Stephen McNeice takes a look at ‘The Filmmaker’s Handbook – A Comprehensive Guide for the Digital Age’ 

The Filmmaker’s Handbook (2013 Edition) – A Comprehensive Guide for the Digital Age by Steven Ascher & Edward Pincus (published by Plume, RRP £21.99) has its work cut out for it. The risks involved with writing a ‘comprehensive’ overview of the practical & technical aspects of filmmaking are many, but most significant of all is the ever-shifting digital landscape. By the time you research the topics, put together your tome and get it published there’s a very high chance what you’ve spent all your time on will be already rendered obsolete. A book on digital filmmaking written even three years ago is effectively useless now. Plus, there’s the not insignificant complication we call the Internet – the immediacy of online writing ensures Phillip Bloom and the like will always be several steps ahead of the printed word. Some basics of filmmaking never change, but the specifics have in recent years been in endless flux.


Steven Ascher – revising the popular book he originally co-authored with Edward Pincus – gives it a good shot though. The guide does make liberal use out of the phrase ‘as of writing’, but as of writing this review the information contained in the handbook is more or less representative of current trends and technology. The likes of the ARRI Alexa, Thunderbolt, Final Cut Pro X, cloud-based editing systems and 48 frames-per-second all get a look in – often brief mentions, but at least they’re acknowledged and ensure the book feels pertinent & useful.


The book is less concerned with individual brands and technologies, however, and much more interested in giving an all-encompassing guide to the filmmaking process. The result is a dense but undoubtedly comprehensive walkthrough of the various stages of production. This isn’t a book you just sit down and read casually: each chapter tackles a specific area (cameras, sound, editing, lighting, producing & distributing the movie etc…) in quite a bit of detail. Only the most committed independent director will feel the necessity to study every single chapter in depth. The book is far too jargon-heavy to be considered a light read, but you’d be hard pressed to find a production or postproduction concept that isn’t given a page or two attention. You won’t emerge as an instant sound recordist or post-production engineer, but you’ll find a solid grounding in the ideas & technology involved. Even well versed filmmakers could benefit from the straightforward breakdowns of tricky concepts – very few film professionals are jacks-of-all-trades after all, and the book’s early chapters particularly work well as a tight, to-the-point overview of production processes.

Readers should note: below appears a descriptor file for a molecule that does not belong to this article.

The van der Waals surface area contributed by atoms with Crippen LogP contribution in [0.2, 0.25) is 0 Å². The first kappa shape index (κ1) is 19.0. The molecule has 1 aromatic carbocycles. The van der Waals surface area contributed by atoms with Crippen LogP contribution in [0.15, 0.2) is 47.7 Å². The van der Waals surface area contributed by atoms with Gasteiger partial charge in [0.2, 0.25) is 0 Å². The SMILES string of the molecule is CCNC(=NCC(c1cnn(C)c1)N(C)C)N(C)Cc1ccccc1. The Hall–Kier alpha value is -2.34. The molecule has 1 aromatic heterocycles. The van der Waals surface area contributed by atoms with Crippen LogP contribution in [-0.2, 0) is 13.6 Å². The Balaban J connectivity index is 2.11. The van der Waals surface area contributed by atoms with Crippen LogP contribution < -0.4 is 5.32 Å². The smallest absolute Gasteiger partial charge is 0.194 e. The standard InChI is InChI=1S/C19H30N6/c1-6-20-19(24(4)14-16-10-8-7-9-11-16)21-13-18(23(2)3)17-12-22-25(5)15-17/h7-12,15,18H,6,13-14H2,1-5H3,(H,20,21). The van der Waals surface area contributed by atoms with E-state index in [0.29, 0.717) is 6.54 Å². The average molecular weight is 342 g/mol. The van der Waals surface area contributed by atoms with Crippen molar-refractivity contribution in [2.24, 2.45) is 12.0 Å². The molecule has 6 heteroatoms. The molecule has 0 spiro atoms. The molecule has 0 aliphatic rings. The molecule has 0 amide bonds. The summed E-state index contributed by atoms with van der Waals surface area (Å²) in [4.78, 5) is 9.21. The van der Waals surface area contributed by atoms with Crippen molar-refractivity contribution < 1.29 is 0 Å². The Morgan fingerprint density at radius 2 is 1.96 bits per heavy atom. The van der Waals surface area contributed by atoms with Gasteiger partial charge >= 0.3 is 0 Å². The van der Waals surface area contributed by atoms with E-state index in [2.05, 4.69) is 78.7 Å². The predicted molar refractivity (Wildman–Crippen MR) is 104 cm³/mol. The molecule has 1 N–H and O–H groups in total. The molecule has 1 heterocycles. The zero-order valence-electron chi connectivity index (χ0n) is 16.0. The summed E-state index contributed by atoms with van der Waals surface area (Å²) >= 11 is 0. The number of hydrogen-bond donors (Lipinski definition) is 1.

The subtitle gives away the predominantly digital focus, but there are many sections retained from earlier editions examining the various practicalities of good old analogue formats. The book is broken down into seventeen chapters, each with a significant number of subsections. This does lead to unfortunate moments of repetition – chapter one, for example, introduces data management concepts, which is expanded upon in chapter two, revisited in chapter five and further repeated in the numerous post-production chapters. While the chapters themselves tend to follow a relatively logical flow, it can be a bit frustrating when topics are discussed in bits & pieces over the course of several hundred pages. The book is generally written in a straightforward, manner that will predominantly benefit complete newcomers. While there’s a wealth of useful information for more knowledgeable filmmakers, there are moments when the simple, factual writing assumes the reader is a bit too ignorant. Sample quote: ‘most camcorders have a microphone (also called a mic – pronounced “Mike”)’. Later chapters are unapologetically technical, however.


In general the book’s 800 pages contain a wealth of potentially useful practical advice and helpful breakdowns of potentially convoluted subject matter. With a couple of subsections excepted, the book is far more concerned with the practical aspects of movie production than the artistic ones (mise-en-scene concerns being a bit of both). It’s also primarily written from an American point of view – while HD technology is increasingly rendering traditional PAL / NTSC divisions less significant, there are brief sections that will prove less relevant to an Irish readership (notably the final chapter on producing and distribution). Still, a majority of the content is universal, and as an overall reference guide it mostly deserves its self-proclaimed ‘comprehensive’ status. Used in conjunction with the more up-to date blogs and journalism – and, it goes without saying, actual practice (what’s the point in theory if you don’t use it?) – the printed – or indeed e-book – edition of The Filmmaker’s Handbook earns its keep in a digital world. Until 2015 rolls around and it is rendered basically useless, of course.


  • Paperback: 624 pages
  • Publisher: PLUME; New edition edition (2 Aug 2007)
  • Language: English
  • ISBN-10: 0452286786
  • ISBN-13: 978-0452286788
  • Product Dimensions: 15.2 x 4.4 x 22.9 cm

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